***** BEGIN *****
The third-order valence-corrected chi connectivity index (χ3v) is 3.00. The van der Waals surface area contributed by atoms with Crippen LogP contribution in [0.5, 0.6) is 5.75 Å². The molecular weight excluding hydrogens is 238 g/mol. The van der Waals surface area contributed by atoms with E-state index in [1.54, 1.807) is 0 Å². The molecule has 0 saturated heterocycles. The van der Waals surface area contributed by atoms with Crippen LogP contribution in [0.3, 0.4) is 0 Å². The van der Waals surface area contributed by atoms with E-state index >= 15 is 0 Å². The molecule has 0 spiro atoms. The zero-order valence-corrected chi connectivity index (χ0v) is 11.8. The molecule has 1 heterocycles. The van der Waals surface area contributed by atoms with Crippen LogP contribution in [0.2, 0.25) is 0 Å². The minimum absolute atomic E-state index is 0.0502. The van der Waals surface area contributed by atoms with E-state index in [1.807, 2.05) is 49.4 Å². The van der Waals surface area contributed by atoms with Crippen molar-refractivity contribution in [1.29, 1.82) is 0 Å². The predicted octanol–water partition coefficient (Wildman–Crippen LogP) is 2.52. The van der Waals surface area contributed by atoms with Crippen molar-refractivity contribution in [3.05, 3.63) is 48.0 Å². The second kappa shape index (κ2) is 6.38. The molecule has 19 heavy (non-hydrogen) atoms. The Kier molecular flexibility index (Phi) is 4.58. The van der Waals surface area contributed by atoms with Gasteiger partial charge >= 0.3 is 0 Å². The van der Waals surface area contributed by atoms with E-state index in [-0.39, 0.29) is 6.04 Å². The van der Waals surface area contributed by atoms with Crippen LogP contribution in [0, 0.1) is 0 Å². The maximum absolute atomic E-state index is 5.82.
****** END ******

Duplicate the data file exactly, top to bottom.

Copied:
The third-order valence-corrected chi connectivity index (χ3v) is 3.00. The van der Waals surface area contributed by atoms with Crippen LogP contribution in [0.5, 0.6) is 5.75 Å². The molecular weight excluding hydrogens is 238 g/mol. The van der Waals surface area contributed by atoms with E-state index in [1.54, 1.807) is 0 Å². The molecule has 0 saturated heterocycles. The van der Waals surface area contributed by atoms with Crippen LogP contribution in [0.3, 0.4) is 0 Å². The van der Waals surface area contributed by atoms with E-state index >= 15 is 0 Å². The molecule has 0 spiro atoms. The zero-order valence-corrected chi connectivity index (χ0v) is 11.8. The molecule has 1 heterocycles. The van der Waals surface area contributed by atoms with Crippen LogP contribution in [0.2, 0.25) is 0 Å². The minimum absolute atomic E-state index is 0.0502. The van der Waals surface area contributed by atoms with E-state index in [1.807, 2.05) is 49.4 Å². The van der Waals surface area contributed by atoms with Crippen molar-refractivity contribution in [1.29, 1.82) is 0 Å². The predicted octanol–water partition coefficient (Wildman–Crippen LogP) is 2.52. The van der Waals surface area contributed by atoms with Crippen molar-refractivity contribution in [3.05, 3.63) is 48.0 Å². The second kappa shape index (κ2) is 6.38. The molecule has 19 heavy (non-hydrogen) atoms. The Kier molecular flexibility index (Phi) is 4.58. The van der Waals surface area contributed by atoms with Gasteiger partial charge >= 0.3 is 0 Å². The van der Waals surface area contributed by atoms with E-state index in [-0.39, 0.29) is 6.04 Å². The van der Waals surface area contributed by atoms with Crippen LogP contribution in [0, 0.1) is 0 Å². The maximum absolute atomic E-state index is 5.82.